If we’re going to create a world with a sane public ideology/ religion/ cohesiveness-fostering memeplex, we need to consider this aspect of communication verbal behavior. I haven’t yet given up on the idea that a state religion could consist solely of (a) prescriptive statements (“Don’t steal”), (b) empirically true statements (“Snow exists”) and (c) safely meaningless statements (“The Transcendental is infinite.”) But it’s possible that we’re going to need some flagrantly false ones too, to facilitate social cohesion. In fact history rather strongly suggests that’s the case. (Fuck me sideways, but humans are weird.) If it is necessary, then we should devote some thought to blatantly false statements that are harmless. Something like “Snow is orange with green polka dots.”

We’ll have to navigate between a Scylla and Charybdis: We want to avoid statements like “Men and women are equal” that stupid people might take seriously, or evil people might pretend to take seriously. But at the same time, “Snow is orange with green polka dots” plainly won’t do: it’s not nearly grand-sounding enough. We need something that sounds important like “Men and women are equal”—something which, if it were true, would be important. At the same time it can’t actually be important because then it lends itself to being taken seriously and holiness spiraled. On the other hand, “Snow is orange with green polka dots” does not lend itself to being holiness spiraled, because it’s obviously fanciful, but for that very reason it won’t win any hearts and minds. No 17-year-old is going to become a fervent Orange Snower the way they become fervent Christians or Marxists or Objectivists etc. We need something that’s grand-sounding like “The Transcendental is infinite” but less vague. It must sound like it might actually mean something.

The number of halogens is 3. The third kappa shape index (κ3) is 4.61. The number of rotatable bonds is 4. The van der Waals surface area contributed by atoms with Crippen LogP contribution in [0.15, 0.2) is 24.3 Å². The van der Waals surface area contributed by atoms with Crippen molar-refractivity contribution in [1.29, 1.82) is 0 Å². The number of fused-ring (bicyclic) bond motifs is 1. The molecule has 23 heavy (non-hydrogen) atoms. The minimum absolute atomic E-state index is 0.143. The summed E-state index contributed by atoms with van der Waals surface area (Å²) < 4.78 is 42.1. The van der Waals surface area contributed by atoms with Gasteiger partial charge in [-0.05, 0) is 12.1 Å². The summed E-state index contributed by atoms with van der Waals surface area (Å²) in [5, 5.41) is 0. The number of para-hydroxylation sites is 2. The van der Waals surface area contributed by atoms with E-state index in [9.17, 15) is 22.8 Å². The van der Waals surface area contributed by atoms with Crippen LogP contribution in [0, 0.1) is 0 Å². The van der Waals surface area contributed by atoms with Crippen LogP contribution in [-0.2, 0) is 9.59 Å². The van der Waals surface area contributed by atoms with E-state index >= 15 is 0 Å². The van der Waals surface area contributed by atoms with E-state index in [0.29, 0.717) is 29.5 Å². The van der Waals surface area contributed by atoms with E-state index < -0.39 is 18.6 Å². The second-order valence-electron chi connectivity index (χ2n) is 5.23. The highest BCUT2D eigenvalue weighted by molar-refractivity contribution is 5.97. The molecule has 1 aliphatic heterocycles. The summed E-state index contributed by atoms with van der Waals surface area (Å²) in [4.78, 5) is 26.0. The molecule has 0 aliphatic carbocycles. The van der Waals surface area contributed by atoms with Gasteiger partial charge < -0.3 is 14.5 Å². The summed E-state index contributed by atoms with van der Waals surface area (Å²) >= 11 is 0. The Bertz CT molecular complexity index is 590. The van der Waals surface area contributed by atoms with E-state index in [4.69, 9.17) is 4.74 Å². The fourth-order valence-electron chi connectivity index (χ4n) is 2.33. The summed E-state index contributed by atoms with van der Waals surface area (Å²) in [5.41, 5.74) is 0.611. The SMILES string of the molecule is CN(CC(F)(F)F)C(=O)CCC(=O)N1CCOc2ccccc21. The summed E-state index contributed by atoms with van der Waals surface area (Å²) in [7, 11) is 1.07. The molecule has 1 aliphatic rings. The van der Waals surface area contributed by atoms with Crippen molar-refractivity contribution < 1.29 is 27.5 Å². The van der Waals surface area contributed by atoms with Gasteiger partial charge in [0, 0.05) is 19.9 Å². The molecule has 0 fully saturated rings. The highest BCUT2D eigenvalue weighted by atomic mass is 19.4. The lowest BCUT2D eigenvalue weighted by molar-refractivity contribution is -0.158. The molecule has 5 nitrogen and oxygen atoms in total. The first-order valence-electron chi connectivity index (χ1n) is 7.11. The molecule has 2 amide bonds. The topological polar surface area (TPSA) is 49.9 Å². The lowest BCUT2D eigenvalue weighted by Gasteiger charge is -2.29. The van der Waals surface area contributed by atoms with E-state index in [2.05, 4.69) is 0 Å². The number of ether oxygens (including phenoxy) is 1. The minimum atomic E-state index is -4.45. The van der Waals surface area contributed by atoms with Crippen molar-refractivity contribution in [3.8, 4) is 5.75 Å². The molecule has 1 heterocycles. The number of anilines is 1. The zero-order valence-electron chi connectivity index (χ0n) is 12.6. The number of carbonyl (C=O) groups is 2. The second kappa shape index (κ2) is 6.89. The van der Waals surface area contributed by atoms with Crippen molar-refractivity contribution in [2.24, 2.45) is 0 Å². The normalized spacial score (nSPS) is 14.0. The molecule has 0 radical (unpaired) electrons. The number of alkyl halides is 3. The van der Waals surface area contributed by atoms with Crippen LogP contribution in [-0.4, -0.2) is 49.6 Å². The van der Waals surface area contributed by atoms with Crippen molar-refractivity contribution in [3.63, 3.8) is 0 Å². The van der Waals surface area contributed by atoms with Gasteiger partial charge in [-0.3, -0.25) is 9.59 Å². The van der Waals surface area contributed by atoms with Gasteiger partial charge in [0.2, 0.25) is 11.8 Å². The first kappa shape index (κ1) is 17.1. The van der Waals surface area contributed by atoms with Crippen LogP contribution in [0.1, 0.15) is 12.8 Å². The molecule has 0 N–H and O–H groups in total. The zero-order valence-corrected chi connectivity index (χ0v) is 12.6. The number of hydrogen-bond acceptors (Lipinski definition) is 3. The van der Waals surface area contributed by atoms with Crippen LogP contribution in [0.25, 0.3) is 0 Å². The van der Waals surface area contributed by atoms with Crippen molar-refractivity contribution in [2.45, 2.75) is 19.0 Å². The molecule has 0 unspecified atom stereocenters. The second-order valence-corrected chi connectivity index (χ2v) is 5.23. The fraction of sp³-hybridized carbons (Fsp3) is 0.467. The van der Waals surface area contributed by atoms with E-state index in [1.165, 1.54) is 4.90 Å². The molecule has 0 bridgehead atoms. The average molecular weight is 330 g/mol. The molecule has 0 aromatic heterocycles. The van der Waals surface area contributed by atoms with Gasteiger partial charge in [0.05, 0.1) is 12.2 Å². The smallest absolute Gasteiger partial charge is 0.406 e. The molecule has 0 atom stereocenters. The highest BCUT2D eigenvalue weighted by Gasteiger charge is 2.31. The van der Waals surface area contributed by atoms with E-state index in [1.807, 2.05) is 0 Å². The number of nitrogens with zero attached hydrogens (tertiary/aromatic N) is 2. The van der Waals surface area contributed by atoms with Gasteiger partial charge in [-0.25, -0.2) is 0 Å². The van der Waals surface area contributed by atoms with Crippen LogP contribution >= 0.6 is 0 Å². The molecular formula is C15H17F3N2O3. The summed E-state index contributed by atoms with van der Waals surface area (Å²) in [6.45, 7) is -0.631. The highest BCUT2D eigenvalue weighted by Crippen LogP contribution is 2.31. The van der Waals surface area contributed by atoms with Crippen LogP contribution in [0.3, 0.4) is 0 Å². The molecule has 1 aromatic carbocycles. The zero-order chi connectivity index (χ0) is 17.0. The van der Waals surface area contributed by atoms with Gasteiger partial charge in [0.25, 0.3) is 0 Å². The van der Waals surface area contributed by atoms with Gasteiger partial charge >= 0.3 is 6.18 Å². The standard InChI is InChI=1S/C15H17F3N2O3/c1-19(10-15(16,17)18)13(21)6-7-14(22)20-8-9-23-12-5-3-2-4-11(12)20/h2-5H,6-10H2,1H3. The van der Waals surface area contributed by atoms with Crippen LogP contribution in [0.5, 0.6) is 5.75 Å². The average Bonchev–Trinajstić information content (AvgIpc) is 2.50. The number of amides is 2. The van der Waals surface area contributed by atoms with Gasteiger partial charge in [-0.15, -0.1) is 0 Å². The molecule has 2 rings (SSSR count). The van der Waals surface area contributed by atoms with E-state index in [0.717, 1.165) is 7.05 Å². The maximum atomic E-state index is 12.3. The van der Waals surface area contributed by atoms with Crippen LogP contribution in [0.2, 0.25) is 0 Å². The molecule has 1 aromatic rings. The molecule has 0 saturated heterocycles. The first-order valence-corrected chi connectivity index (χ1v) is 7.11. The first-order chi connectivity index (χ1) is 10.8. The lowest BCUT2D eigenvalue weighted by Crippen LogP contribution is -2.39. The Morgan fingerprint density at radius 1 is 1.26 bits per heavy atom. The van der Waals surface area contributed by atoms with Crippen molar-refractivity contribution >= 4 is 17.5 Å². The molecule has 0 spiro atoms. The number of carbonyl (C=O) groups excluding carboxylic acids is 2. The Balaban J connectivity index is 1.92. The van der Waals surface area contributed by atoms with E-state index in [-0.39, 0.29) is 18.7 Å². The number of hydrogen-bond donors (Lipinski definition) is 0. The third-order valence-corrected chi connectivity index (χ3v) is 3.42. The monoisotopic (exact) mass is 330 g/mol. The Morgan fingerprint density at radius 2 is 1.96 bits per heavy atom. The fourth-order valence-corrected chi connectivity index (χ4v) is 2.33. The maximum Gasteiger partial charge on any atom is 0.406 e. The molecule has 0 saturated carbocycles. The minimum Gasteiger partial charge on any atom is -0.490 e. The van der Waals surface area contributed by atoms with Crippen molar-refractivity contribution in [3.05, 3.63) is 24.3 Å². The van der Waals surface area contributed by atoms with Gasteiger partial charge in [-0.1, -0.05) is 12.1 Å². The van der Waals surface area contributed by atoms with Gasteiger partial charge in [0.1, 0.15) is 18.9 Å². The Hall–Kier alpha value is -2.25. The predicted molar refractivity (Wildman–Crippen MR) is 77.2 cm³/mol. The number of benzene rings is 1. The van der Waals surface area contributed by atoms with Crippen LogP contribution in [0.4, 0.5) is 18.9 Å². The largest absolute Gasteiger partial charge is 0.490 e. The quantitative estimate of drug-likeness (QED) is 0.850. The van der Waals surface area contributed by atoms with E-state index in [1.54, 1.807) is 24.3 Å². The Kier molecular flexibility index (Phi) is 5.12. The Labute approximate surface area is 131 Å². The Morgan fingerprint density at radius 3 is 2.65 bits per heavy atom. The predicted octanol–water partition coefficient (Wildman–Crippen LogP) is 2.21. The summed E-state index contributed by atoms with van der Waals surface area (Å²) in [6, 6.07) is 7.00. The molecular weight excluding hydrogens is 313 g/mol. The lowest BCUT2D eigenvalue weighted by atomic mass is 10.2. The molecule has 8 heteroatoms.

In the Hitchiker’s Guide to the Galaxy series some aliens have a problem. Billions of years ago they created an enormous computer to find the Ultimate Answer, the answer to the question of Life, the Universe, and Everything. After calculating for a long time, it comes up with the answer, which is 42. However, it doesn’t know what the question is. The two aliens who are supposed to convey the Ultimate Answer to the rest of their species try to just bluff their way out of this by making up a question.

“The only thing we can do now,” said Benjy, crouching and stroking his whiskers in thought, “is to try and fake a question, invent one that will sound plausible.”

“Difficult,” said Frankie. He thought. “How about, What’s yellow and dangerous?”

Benjy considered this for a moment.

“No, no good,” he said. “Doesn’t fit the answer.”

They sank into silence for a few seconds.